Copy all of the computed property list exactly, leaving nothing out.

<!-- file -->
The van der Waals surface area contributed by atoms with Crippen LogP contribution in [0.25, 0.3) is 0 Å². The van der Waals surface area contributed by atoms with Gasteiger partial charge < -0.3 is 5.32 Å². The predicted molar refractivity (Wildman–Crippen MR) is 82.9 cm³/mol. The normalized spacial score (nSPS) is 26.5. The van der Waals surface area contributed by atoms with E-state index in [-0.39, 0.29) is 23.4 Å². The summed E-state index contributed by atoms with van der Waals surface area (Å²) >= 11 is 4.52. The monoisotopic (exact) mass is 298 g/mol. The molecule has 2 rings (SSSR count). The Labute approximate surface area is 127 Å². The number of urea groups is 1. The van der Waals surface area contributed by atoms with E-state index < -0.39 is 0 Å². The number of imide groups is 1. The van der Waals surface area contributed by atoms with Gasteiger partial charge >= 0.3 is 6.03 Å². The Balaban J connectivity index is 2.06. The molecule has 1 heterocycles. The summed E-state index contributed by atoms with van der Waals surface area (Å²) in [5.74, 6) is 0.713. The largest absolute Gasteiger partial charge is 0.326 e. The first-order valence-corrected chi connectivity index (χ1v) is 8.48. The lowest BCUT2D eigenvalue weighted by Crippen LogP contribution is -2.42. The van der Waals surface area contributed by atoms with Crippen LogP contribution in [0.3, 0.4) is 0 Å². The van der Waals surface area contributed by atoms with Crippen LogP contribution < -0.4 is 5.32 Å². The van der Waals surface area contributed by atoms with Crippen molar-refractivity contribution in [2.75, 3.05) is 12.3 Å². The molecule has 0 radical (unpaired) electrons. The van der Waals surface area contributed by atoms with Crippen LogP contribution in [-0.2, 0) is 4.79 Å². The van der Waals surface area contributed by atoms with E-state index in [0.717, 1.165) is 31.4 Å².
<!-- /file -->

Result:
The van der Waals surface area contributed by atoms with Crippen LogP contribution in [0.25, 0.3) is 0 Å². The van der Waals surface area contributed by atoms with Gasteiger partial charge < -0.3 is 5.32 Å². The predicted molar refractivity (Wildman–Crippen MR) is 82.9 cm³/mol. The normalized spacial score (nSPS) is 26.5. The van der Waals surface area contributed by atoms with E-state index in [-0.39, 0.29) is 23.4 Å². The summed E-state index contributed by atoms with van der Waals surface area (Å²) >= 11 is 4.52. The monoisotopic (exact) mass is 298 g/mol. The molecule has 2 rings (SSSR count). The Labute approximate surface area is 127 Å². The number of urea groups is 1. The van der Waals surface area contributed by atoms with E-state index < -0.39 is 0 Å². The number of imide groups is 1. The van der Waals surface area contributed by atoms with Gasteiger partial charge >= 0.3 is 6.03 Å². The Balaban J connectivity index is 2.06. The molecule has 1 heterocycles. The summed E-state index contributed by atoms with van der Waals surface area (Å²) in [5.74, 6) is 0.713. The largest absolute Gasteiger partial charge is 0.326 e. The first-order valence-corrected chi connectivity index (χ1v) is 8.48. The lowest BCUT2D eigenvalue weighted by Crippen LogP contribution is -2.42. The van der Waals surface area contributed by atoms with Crippen LogP contribution in [0.3, 0.4) is 0 Å². The van der Waals surface area contributed by atoms with Crippen LogP contribution < -0.4 is 5.32 Å². The van der Waals surface area contributed by atoms with Crippen molar-refractivity contribution in [2.75, 3.05) is 12.3 Å². The molecule has 0 radical (unpaired) electrons. The van der Waals surface area contributed by atoms with Crippen LogP contribution in [-0.2, 0) is 4.79 Å². The van der Waals surface area contributed by atoms with E-state index in [0.717, 1.165) is 31.4 Å².